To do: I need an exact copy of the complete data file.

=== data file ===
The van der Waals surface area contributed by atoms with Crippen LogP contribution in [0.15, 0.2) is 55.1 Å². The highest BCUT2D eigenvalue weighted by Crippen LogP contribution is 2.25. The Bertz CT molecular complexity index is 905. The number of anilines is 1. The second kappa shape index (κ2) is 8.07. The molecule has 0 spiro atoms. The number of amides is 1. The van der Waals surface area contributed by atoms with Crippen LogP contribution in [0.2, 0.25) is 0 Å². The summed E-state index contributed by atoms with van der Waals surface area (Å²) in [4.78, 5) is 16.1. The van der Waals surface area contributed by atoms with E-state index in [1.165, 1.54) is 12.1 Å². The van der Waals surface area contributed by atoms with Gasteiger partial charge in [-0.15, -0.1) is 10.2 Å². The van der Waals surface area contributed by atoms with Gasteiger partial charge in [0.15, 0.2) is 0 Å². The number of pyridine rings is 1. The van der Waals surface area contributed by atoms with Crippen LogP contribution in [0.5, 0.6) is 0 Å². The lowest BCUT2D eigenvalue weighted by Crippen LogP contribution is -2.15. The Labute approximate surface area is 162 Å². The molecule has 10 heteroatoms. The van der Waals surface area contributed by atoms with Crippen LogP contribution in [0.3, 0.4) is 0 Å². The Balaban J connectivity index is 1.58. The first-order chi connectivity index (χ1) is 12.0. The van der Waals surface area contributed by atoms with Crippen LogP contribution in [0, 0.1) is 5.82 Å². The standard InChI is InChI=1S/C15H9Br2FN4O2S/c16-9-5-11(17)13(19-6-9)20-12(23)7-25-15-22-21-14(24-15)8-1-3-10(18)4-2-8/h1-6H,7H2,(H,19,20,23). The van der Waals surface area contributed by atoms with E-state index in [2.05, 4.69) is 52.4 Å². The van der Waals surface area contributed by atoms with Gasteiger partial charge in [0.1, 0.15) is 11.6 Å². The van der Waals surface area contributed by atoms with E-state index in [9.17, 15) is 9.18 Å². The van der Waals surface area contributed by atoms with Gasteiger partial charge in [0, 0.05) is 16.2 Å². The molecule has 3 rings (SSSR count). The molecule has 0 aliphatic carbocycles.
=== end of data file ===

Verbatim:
The van der Waals surface area contributed by atoms with Crippen LogP contribution in [0.15, 0.2) is 55.1 Å². The highest BCUT2D eigenvalue weighted by Crippen LogP contribution is 2.25. The Bertz CT molecular complexity index is 905. The number of anilines is 1. The second kappa shape index (κ2) is 8.07. The molecule has 0 spiro atoms. The number of amides is 1. The van der Waals surface area contributed by atoms with Crippen LogP contribution in [0.2, 0.25) is 0 Å². The summed E-state index contributed by atoms with van der Waals surface area (Å²) in [4.78, 5) is 16.1. The van der Waals surface area contributed by atoms with E-state index in [1.165, 1.54) is 12.1 Å². The van der Waals surface area contributed by atoms with Gasteiger partial charge in [-0.15, -0.1) is 10.2 Å². The van der Waals surface area contributed by atoms with Gasteiger partial charge in [0.15, 0.2) is 0 Å². The number of pyridine rings is 1. The van der Waals surface area contributed by atoms with Crippen LogP contribution in [0.5, 0.6) is 0 Å². The lowest BCUT2D eigenvalue weighted by Crippen LogP contribution is -2.15. The Labute approximate surface area is 162 Å². The molecule has 10 heteroatoms. The van der Waals surface area contributed by atoms with Crippen LogP contribution in [0.3, 0.4) is 0 Å². The Balaban J connectivity index is 1.58. The first-order chi connectivity index (χ1) is 12.0. The van der Waals surface area contributed by atoms with Crippen LogP contribution in [0, 0.1) is 5.82 Å². The standard InChI is InChI=1S/C15H9Br2FN4O2S/c16-9-5-11(17)13(19-6-9)20-12(23)7-25-15-22-21-14(24-15)8-1-3-10(18)4-2-8/h1-6H,7H2,(H,19,20,23). The van der Waals surface area contributed by atoms with E-state index in [2.05, 4.69) is 52.4 Å². The van der Waals surface area contributed by atoms with Gasteiger partial charge in [0.1, 0.15) is 11.6 Å². The van der Waals surface area contributed by atoms with E-state index in [9.17, 15) is 9.18 Å². The van der Waals surface area contributed by atoms with Gasteiger partial charge in [0, 0.05) is 16.2 Å². The molecule has 3 rings (SSSR count). The molecule has 0 aliphatic carbocycles.